When I skyped my parents last week, they asked me if any of the boys had been asking me out. I told them to wait until I updated my blog to hear the story. Sorry it`s a bit late, guys.
There`s a third year in the boys` basketball club who apparently really likes me, so he gave a mutual friend (one of the third years in the girls` club) a strawberry daifuku to give to me, "Because you`re cute." Kinda cute, kinda flattering. Also strawberry daifuku turns out to be the most delicious thing on the planet. That was a week ago though and there`s been no interaction since, despite the fact that we have practice on the same court virtually every day. I`m not too keen on him to be honest so I don`t mind. But he`s a friend of one of the third years on the girls` team, and she said she`d introduce me so I`m probably gonna have to get along with him eventually. I can`t remember what his name is - Sasaki or something - so I`ve just been calling him Megane-senpai or Megane Daifuku-senpai (Megane = glasses. He`s the only guy in the boys` club that wears glasses).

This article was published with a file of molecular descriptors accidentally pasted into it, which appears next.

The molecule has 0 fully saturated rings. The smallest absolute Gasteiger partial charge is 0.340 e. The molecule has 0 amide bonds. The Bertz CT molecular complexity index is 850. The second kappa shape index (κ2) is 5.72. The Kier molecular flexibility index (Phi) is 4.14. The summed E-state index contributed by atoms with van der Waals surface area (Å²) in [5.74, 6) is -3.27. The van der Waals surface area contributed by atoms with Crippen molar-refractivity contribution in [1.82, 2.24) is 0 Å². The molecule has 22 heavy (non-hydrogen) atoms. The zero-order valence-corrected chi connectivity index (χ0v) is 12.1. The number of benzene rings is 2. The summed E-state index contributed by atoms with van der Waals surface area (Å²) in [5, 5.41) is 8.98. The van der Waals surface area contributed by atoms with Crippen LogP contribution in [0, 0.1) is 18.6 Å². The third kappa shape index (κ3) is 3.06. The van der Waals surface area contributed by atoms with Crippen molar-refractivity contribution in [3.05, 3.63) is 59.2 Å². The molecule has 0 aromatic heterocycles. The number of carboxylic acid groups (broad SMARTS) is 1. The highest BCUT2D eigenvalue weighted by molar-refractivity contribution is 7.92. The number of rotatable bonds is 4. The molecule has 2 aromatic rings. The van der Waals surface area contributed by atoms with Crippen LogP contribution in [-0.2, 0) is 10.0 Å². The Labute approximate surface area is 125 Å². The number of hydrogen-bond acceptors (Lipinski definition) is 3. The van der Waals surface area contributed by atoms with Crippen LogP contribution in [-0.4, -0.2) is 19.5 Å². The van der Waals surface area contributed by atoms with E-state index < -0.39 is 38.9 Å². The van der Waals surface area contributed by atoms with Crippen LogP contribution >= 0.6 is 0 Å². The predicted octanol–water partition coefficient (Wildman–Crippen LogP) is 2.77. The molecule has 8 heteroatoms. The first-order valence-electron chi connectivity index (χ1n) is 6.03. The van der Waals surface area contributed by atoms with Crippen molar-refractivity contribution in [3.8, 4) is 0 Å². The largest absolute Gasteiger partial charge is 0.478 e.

The Sunday before last was the first AFS orientation. All the exchange students in the Hiroshima prefecture got together and shared their experiences, and later the host families showed up and we all introduced our home countries. I didn`t know about the speach so I sorta had to wing it. In Japanese. It went better than expected, actually.
Everyone`s getting used to living in Japan. It was really great to see the differences in the way we interacted. The last time we saw each other, conversation was entirely in English. This time it was mostly English, but every now and then we`d use Japanese out of habit. It was also great to talk to people going through the same things as me.
Oh man, I can`t remember the last time I had a proper night`s sleep. This is my daily routine:
Wake up at 5am, practice basketball until either 5:40 or 6, depending on whether or not I need to wash my hair. Relax for ten minutes with a cup of coffee while holding an ice pack to my eyes to reduce the swelling from lack of sleep. The bus ride to school takes maybe 50 minutes. After school is basketball practice, which ends at 6pm on Tuesdays and Fridays, 6:30 on Mondays and Wednesdays, and about 4:30 on Thursdays, when we have a short but intense run around the school. Because of bus times, depending on the day I get home either at 6pm, 7:30 or 8pm. If I`m lucky I`ll be free enough to get to bed at 10:30, but 11 is more likely. Before bed I do pushups and situps in order to strengthen my throws in basketball.